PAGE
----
Parlor Tailoring’s Lapel Guide

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One of the most notable shifts in tailoring over the last 12-18 months has been the re-emergence of the wide lapel on formal and casual jackets and blazers.

Typically in more modern times, the last 8-10 years in particular suits have become far slimmer and closer fitting, this has been mirrored in the trends in suit lapels, which have in turn become far narrower to match the suits. Similarly, they’ve become simplified with thinner notch and shawl lapels becoming more commonplace on suit jackets, formal jackets and casual blazers. The last year or so has seen an increase however, in the more traditional looking peak, and a broader overall lapel appearance. But what do these terms mean, and what have they typically been used for? Here’s your Parlor Tailoring Guide.

 

Peak Lapel

The peak lapel is conspicuous because of the way the lapel forms a point as it reaches up towards the collar of the blazer. This point stands out beyond the general line of the rest of the lapel and collar, and is considered a decorative flourish on traditional and dress jackets. Many formal coats also mirror this look. This style has come back into vogue in the last 12 months or so. Whilst its typically been the basis for business suits and more formal wear, the peak lapel can now be seen on a variety of jackets, with the wide lapel coming back into fashion.

 

Notch Lapel

The notch lapel has generally been the most popular over recent years. The gradual narrowing of suits, for slim and skinny fits, has meant that in order to maintain an elegant sense of proportion between the different features of the jacket, the lapel itself has had to narrow in line with the jacket. As such, simpler less ostentatious lapels have been favoured by designers for this narrower look. The notch lapel is tidy and slightly plainer looking than the peak variety. The collar and lapel meet at a slight indentation in the line of the lapel, which is known as the notch. This more understated style has been considered a better choice for the slender looking lapels of more recent years, and has come to dominate, featuring on everything from formal, business and casual jackets and blazers.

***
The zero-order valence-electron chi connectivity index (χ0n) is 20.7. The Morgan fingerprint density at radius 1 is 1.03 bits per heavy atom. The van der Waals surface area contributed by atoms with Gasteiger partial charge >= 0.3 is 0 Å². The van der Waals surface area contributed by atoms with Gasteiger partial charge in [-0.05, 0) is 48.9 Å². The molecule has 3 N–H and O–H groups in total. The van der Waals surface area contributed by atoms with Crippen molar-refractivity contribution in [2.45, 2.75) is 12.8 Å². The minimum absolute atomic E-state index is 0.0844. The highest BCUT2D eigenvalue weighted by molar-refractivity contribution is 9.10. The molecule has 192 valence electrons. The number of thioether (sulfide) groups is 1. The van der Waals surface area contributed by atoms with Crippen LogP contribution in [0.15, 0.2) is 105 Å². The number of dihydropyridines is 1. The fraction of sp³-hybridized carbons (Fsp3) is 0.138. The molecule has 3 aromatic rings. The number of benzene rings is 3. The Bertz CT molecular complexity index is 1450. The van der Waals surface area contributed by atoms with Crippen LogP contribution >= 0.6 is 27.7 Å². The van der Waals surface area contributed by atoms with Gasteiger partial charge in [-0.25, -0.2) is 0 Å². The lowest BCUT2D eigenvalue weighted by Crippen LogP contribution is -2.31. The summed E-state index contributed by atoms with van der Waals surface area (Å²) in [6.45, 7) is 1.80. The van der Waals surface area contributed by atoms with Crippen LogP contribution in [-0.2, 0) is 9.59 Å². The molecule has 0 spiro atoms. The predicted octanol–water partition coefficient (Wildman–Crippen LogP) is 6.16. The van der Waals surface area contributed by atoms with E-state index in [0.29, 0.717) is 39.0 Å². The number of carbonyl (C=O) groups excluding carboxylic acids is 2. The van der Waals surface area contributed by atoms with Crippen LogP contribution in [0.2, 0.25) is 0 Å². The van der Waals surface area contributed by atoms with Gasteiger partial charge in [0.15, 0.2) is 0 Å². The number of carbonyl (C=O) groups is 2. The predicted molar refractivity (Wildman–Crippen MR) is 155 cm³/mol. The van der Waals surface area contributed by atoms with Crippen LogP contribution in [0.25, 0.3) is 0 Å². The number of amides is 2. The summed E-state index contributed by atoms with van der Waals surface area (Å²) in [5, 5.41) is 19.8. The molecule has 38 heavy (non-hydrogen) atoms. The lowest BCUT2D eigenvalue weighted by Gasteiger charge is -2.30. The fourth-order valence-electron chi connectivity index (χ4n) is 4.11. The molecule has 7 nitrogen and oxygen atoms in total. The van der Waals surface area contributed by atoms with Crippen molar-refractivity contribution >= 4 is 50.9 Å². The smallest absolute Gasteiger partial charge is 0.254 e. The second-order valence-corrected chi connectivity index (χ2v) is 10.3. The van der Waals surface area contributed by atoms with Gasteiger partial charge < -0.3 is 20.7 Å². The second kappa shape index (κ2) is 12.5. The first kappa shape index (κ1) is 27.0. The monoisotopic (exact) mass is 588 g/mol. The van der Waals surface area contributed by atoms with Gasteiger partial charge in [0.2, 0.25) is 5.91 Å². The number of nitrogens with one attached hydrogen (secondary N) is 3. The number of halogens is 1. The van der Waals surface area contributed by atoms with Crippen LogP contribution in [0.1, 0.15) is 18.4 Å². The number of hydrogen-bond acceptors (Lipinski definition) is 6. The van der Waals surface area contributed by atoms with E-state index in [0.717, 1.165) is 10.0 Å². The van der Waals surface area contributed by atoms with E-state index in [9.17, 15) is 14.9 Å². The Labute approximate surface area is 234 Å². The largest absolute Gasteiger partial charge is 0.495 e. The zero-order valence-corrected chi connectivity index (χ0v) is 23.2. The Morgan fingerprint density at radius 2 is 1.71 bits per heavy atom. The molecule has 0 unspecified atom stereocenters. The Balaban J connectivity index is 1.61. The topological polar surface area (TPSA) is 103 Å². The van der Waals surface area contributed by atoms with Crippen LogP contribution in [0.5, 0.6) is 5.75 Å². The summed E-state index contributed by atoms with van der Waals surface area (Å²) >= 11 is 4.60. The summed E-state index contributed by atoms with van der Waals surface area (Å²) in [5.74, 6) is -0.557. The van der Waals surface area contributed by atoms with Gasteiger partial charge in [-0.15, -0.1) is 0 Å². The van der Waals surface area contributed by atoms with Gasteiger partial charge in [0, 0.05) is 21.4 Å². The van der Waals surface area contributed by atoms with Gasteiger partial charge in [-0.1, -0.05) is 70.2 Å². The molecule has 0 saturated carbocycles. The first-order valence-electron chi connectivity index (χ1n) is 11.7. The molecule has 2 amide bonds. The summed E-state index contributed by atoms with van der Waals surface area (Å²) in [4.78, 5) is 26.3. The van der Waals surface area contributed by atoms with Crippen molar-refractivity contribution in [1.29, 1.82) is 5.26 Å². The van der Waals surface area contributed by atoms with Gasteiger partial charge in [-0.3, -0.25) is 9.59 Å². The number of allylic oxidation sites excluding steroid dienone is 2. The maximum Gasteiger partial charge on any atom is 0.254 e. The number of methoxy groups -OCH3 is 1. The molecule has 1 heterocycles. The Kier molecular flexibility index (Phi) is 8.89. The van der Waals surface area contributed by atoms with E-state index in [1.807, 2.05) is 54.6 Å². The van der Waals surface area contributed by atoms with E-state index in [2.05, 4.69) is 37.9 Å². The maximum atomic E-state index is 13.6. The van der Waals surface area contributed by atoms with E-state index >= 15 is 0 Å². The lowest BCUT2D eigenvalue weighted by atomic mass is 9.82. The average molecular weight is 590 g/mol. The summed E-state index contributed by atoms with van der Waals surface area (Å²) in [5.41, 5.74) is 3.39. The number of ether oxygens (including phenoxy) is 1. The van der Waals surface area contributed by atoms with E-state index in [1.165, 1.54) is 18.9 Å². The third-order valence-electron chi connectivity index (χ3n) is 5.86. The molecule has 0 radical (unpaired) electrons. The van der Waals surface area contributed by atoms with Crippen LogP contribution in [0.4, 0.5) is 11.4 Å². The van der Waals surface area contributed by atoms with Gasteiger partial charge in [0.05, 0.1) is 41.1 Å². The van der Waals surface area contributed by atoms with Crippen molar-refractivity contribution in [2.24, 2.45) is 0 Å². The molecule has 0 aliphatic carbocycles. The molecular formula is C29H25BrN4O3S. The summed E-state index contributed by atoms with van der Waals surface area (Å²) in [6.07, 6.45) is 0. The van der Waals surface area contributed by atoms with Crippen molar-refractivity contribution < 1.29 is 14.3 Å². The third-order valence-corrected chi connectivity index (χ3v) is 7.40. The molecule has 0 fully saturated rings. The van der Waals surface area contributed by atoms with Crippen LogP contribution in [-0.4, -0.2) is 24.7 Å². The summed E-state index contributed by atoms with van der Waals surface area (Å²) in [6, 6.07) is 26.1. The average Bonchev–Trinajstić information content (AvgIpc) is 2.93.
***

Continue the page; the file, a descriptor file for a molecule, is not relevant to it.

Shawl Lapel

The shawl lapel originates in formal jackets, particularly the Tuxedo. It is characterised by the way it is one continuous uninterrupted line of fabric from the lapel through to the collar. The way it flows around the collar and neck is where it gets its name- the shawl lapel. Whilst this is still quite commonplace on formal jackets, because of its simple and slim design, it has become common on more fashionable slim fit blazers in recent years, along with the classic Tux look.

In short, there’s plenty to think about when choosing your jacket’s lapel at a tailors such as Norton and Townsend, why not talk this through with your tailor if in doubt to make sure your opt for the right variety?

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